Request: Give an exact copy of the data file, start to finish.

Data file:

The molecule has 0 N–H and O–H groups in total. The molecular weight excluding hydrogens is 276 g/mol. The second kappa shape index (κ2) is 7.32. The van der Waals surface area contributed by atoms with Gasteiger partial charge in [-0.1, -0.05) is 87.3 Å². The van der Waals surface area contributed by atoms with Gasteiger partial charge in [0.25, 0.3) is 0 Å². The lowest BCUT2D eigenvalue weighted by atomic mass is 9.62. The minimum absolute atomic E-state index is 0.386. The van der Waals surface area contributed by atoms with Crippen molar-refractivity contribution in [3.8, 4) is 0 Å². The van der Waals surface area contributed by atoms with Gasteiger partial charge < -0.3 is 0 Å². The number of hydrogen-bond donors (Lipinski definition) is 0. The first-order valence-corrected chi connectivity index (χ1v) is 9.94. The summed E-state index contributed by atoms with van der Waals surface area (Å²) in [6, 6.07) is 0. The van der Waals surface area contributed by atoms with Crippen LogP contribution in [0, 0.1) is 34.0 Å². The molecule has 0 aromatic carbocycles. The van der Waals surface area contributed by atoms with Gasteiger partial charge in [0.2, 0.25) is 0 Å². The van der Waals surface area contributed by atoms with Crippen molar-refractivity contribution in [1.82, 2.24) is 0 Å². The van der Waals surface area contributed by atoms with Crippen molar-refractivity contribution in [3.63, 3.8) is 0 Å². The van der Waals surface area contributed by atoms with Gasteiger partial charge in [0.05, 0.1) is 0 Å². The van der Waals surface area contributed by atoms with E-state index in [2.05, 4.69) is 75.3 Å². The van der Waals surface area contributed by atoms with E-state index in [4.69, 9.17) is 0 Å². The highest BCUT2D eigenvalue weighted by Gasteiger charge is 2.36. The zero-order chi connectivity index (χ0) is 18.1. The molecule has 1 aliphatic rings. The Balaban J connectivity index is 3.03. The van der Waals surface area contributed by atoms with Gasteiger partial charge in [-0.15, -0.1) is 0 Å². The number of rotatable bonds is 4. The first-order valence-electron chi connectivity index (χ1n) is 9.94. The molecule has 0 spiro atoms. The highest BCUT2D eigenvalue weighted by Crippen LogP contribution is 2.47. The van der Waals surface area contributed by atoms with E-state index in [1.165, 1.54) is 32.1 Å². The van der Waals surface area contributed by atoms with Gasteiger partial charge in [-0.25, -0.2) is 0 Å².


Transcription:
The molecule has 0 N–H and O–H groups in total. The molecular weight excluding hydrogens is 276 g/mol. The second kappa shape index (κ2) is 7.32. The van der Waals surface area contributed by atoms with Gasteiger partial charge in [-0.1, -0.05) is 87.3 Å². The van der Waals surface area contributed by atoms with Gasteiger partial charge in [0.25, 0.3) is 0 Å². The lowest BCUT2D eigenvalue weighted by atomic mass is 9.62. The minimum absolute atomic E-state index is 0.386. The van der Waals surface area contributed by atoms with Crippen molar-refractivity contribution in [3.8, 4) is 0 Å². The van der Waals surface area contributed by atoms with Gasteiger partial charge < -0.3 is 0 Å². The number of hydrogen-bond donors (Lipinski definition) is 0. The first-order valence-corrected chi connectivity index (χ1v) is 9.94. The summed E-state index contributed by atoms with van der Waals surface area (Å²) in [6, 6.07) is 0. The van der Waals surface area contributed by atoms with Crippen LogP contribution in [0, 0.1) is 34.0 Å². The molecule has 0 aromatic carbocycles. The van der Waals surface area contributed by atoms with Gasteiger partial charge in [0.2, 0.25) is 0 Å². The van der Waals surface area contributed by atoms with Crippen molar-refractivity contribution in [1.82, 2.24) is 0 Å². The van der Waals surface area contributed by atoms with Crippen molar-refractivity contribution in [3.63, 3.8) is 0 Å². The van der Waals surface area contributed by atoms with Gasteiger partial charge in [0.05, 0.1) is 0 Å². The van der Waals surface area contributed by atoms with E-state index in [2.05, 4.69) is 75.3 Å². The van der Waals surface area contributed by atoms with E-state index in [4.69, 9.17) is 0 Å². The highest BCUT2D eigenvalue weighted by Gasteiger charge is 2.36. The zero-order chi connectivity index (χ0) is 18.1. The molecule has 1 aliphatic rings. The Balaban J connectivity index is 3.03. The van der Waals surface area contributed by atoms with Gasteiger partial charge in [-0.15, -0.1) is 0 Å². The number of rotatable bonds is 4. The first-order valence-electron chi connectivity index (χ1n) is 9.94. The molecule has 0 spiro atoms. The highest BCUT2D eigenvalue weighted by Crippen LogP contribution is 2.47. The van der Waals surface area contributed by atoms with E-state index in [1.165, 1.54) is 32.1 Å². The van der Waals surface area contributed by atoms with Gasteiger partial charge in [-0.25, -0.2) is 0 Å².